The Taliban is not going to bother Iran, and neither is the US friendly Afghan government. In Iraq a Sunni hardline government was ousted and a ‘Democracy’ imposed in a Shia majority country. No surprise that the Shia now dominate the government there. The Iraqi Shia purging of Sunnis from positions of influence in Iraq’s government was a major factor in the rise of ISIS. 

Iraq’s shift from a Sunni strong man to a Shia pseudo-democracy created a Shiite bridge to Iranian meddling in Syria in support of Assad (also a Shia government) and more directly connected Iran with Hezbollah in Lebanon which it has cultivated and supported for years. This of course makes Israel nervous and probably rightfully so. Iran now sits in a position where it has unbroken influence and potential land supply routes from Tehran to the Mediterranean.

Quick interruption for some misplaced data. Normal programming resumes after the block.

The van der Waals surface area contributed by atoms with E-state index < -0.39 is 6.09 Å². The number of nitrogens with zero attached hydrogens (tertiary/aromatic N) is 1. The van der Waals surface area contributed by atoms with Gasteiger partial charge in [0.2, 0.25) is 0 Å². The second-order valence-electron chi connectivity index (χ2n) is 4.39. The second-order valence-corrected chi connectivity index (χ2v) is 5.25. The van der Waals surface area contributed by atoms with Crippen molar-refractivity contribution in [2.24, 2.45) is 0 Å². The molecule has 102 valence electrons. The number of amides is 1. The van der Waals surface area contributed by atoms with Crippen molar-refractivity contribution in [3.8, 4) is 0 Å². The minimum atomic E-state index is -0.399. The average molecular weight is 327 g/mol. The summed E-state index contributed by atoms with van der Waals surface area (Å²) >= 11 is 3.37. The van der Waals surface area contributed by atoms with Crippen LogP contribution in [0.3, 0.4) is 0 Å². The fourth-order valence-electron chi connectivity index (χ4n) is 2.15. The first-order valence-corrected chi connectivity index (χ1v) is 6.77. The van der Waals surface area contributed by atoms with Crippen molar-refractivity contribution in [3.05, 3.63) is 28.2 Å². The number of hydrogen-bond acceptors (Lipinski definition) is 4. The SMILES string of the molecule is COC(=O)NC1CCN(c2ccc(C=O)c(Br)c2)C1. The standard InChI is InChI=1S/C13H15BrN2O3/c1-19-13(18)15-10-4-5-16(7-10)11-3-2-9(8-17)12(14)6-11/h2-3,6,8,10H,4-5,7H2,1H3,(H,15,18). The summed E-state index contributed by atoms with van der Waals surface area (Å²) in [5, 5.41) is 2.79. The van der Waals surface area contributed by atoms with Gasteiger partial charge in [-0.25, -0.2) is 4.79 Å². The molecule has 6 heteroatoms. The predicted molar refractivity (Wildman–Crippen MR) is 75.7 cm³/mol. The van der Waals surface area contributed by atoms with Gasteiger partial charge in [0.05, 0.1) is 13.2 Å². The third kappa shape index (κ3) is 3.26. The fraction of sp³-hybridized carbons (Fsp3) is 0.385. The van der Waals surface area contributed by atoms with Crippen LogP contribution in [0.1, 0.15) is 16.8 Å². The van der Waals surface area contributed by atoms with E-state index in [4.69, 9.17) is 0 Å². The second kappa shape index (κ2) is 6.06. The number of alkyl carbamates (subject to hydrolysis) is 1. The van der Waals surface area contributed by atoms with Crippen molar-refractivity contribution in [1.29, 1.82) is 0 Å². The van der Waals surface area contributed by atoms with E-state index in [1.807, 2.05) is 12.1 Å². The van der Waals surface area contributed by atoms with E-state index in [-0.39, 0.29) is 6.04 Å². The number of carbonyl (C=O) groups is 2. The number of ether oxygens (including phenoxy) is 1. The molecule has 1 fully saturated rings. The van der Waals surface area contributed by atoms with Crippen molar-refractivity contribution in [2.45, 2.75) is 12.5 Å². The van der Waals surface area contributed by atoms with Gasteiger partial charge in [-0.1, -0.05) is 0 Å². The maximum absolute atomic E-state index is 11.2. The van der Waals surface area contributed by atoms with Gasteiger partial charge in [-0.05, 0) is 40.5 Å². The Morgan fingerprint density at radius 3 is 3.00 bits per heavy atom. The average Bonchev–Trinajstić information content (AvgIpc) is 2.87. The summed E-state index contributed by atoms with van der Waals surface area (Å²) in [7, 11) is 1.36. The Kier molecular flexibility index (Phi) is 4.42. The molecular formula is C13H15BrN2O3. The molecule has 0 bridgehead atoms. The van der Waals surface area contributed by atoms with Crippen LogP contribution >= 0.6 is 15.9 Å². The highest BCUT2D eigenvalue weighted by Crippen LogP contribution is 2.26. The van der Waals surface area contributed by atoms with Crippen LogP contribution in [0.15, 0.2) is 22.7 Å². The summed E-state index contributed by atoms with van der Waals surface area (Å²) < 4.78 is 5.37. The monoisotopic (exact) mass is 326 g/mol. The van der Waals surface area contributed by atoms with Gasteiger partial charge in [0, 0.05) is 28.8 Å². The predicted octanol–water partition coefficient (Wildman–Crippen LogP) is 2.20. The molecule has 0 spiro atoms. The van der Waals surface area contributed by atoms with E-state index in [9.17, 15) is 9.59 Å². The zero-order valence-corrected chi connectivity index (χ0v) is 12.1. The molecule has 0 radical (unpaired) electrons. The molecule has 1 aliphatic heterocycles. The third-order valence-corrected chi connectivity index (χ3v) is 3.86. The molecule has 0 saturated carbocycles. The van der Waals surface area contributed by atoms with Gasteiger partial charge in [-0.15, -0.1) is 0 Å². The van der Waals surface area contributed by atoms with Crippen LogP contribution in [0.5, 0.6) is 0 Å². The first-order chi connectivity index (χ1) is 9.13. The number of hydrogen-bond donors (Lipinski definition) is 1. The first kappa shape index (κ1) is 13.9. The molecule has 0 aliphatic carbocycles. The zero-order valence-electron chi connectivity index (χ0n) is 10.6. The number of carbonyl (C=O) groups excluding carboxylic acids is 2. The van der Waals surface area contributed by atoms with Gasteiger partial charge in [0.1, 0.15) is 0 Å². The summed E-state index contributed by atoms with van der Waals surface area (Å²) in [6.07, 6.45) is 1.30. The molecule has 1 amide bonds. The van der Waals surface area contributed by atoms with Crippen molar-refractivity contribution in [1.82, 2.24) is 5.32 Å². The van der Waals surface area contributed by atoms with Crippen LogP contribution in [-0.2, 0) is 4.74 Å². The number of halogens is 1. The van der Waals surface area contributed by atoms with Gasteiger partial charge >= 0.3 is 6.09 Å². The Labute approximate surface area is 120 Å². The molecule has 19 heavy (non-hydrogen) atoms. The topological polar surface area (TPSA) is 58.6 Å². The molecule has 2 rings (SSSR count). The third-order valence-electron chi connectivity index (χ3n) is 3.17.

Add the Houthis in Yemen and Iranian support there and it looks to me more like it is the Iranians who have the Saudi’s surrounded. Not to make excuses for the Saudi’s who deserve the criticism, but this is the root of what’s going on there.

Saudi’s correctly feel like they will be surrounded by enemies if Iranian allied groups control Yemen as well. This is the reason, more than anything else, that in recent years we’ve begun to see Gulf States cozying up to Israel. They’ve looked around and decided that Iran is the bigger threat. Sorry if that takes the wind out of Trump / Kushner’s sails :lol:, though maybe I can begrudgingly credit them for not fucking it up as a go between or something.

If you are the Saudi’s you’ve gotta be looking around the region and thinking ‘what in the fuck happened?’ Being buddy buddy with the most powerful nation on earth seemed like an absolute no-lose situation and yet here they are surrounded by hostile or potentially hostile actors. I believe they did advise against Iraq 2.0, having seen the potential for this. But I think over the last 20 years they’ve seen their fortunes ebb more quickly than they would have imagined possible.